Pruning should be done to maintain plant health (remove dead, damaged or diseased portions, cross branching, etc.), to highlight the “natural” shape of the plant, to train a young plant, and to eliminate hazards. Excessive or heavy pruning causes significant stress to trees and shrubs. The best practices are to prune the least amount necessary and prune for legitimate reasons. How much to prune depends on the size, species, age, as well as your intentions. Two good principles to remember–a tree or shrub can recover from several small pruning wounds faster than from a single large wound and never remove more than 25% of the canopy in a year. For more information register for a Garden class offered on pruning that will teach you the proper pruning techniques for trees and shrubs or visit http://www.treesaregood.org for information on proper pruning of young and mature trees.
If necessary, native and desert-adapted spring-flowering shrubs can be pruned after flowering has diminished. However, prune before the upcoming hot, summer months.
Lightly prune your Mesquites (Prosopis spp.) and Palo Verdes (Parkinsonia spp.) to remove dead and crossing branches.
Pruning newly planted trees and shrubs is not recommended and in fact, can be detrimental. However, at planting time prune broke or torn and diseased branches. Save other pruning activities for the second or third year. For more information on developing a healthy tree visit http://www.treesaregood.org
Prune Prickly-pears (Opuntia spp.) or Chollas (Cylindropuntia) after flowering. If pruning your prickly-pears or chollas to maintain size, for propagation or to remove a damaged or diseased stem, prune at the joint or segment. Use a sharp, clean pruning tool and spray tool periodically with a 70% alcohol solution to prevent infection. If the pruned stem is to be used for propagation, allow the cutting to dry out for a week before planting.
Continue to remove spent stalks of aloes, agaves, and other succulents.
Spring-blooming perennials such as Penstemons (Penstemon spp.), Brittlebush (Encelia farinosa), Globemallow (Sphaeralcea ambigua), Fleabane (Erigeron divergens), and Golden Columbine (Aquilegia chrysantha) should be producing seed. Allow them to produce seed before pruning spent flowering stems. The seed is a valuable food source for many animals.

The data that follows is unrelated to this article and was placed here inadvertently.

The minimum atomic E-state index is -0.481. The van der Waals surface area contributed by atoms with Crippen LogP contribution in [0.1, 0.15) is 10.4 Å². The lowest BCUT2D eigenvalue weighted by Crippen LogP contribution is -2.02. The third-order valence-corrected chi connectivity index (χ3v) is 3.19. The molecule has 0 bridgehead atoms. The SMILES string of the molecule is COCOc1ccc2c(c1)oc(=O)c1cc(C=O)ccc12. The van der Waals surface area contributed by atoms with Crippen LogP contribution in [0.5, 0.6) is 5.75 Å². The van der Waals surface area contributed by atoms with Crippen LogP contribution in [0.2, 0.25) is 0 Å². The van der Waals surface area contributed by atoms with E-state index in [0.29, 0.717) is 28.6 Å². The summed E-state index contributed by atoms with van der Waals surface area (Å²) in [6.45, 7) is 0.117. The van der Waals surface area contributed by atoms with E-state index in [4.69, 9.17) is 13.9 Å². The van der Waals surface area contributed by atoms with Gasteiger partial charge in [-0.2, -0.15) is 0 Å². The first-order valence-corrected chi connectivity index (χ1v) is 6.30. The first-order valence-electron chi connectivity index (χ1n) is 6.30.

Deadhead herbaceous perennials to encourage continued flowering including Desert Marigold (Baileya multiradiata), Chocolate Flower (Berlandiera lyrata), Red Sage (Salvia coccinea), Mealy-cup Sage (Salvia farinacea), Gaura (Gaura lindheimeri), Tickseeds (Coreopsis spp.), Angelita-daisy (Tetraneuris acaulis), and Gaillardia (Gaillardia pulchella).
Most native and desert-adapted plants in the landscape do not generally require fertilizer as they are adapted to our soil conditions. In most cases, fertilizers are generally applied to prevent deficiencies. If fertilizers are needed, one application for the year is usually sufficient. If you did not fertilize in March or in April, go ahead and fertilize your landscape plants if necessary. However, it is recommended to fertilize your landscape plants the early part of May. For more information on fertilizing and plant deficiencies go to the University of Arizona Cooperative Extension Publications: http://ag.arizona.edu/pubs/garden/az1020.pdf and /sites/dbg.dd/files/nutrient_deficiencies.az1106.pdf0_s.pdf
Periodically fertilizing may be needed for plants in containers as nutrients in the soil will have diminished over time. Always follow directions on the label.
Continue to fertilize your warm-season annuals and herbaceous and woody perennials in containers if necessary.
Cacti and warm-season succulents in containers should be fertilized at least once during the month. Do not fertilize any winter-growing succulents such as Live Forever (Dudleya saxosa ssp. collomiae), Succulent Geraniums (Pelargonium spp.), Ice plants (Malephora spp.,Drosanthemum spp., Cephalophyllum spp.), Living Stones (Lithops spp.) and crassulaceous plants (Kalanchoe spp., Cotyledon spp., Echeveriaspp.) as they are now undergoing their summer dormant period.
Continue to fertilize your vegetable and herb garden as needed.
A noticeable, fine web may be present on your Palo Verde trees (Parkinsonia spp.) and even from time to time on the Whitethorn Acacia (Vachellia constricta syn. Acacia constricta). This “webbing” is produced by the Palo Verde webworms often called Palo Verde webbers. The webworm is a small caterpillar that feeds on the leaves and occasionally the bark of the small stems. The Palo Verde tree and Whitethorn Acacia are resilient to webworm infestations so control methods are unnecessary. The caterpillars and adult moths are an important food source for many lizards and birds.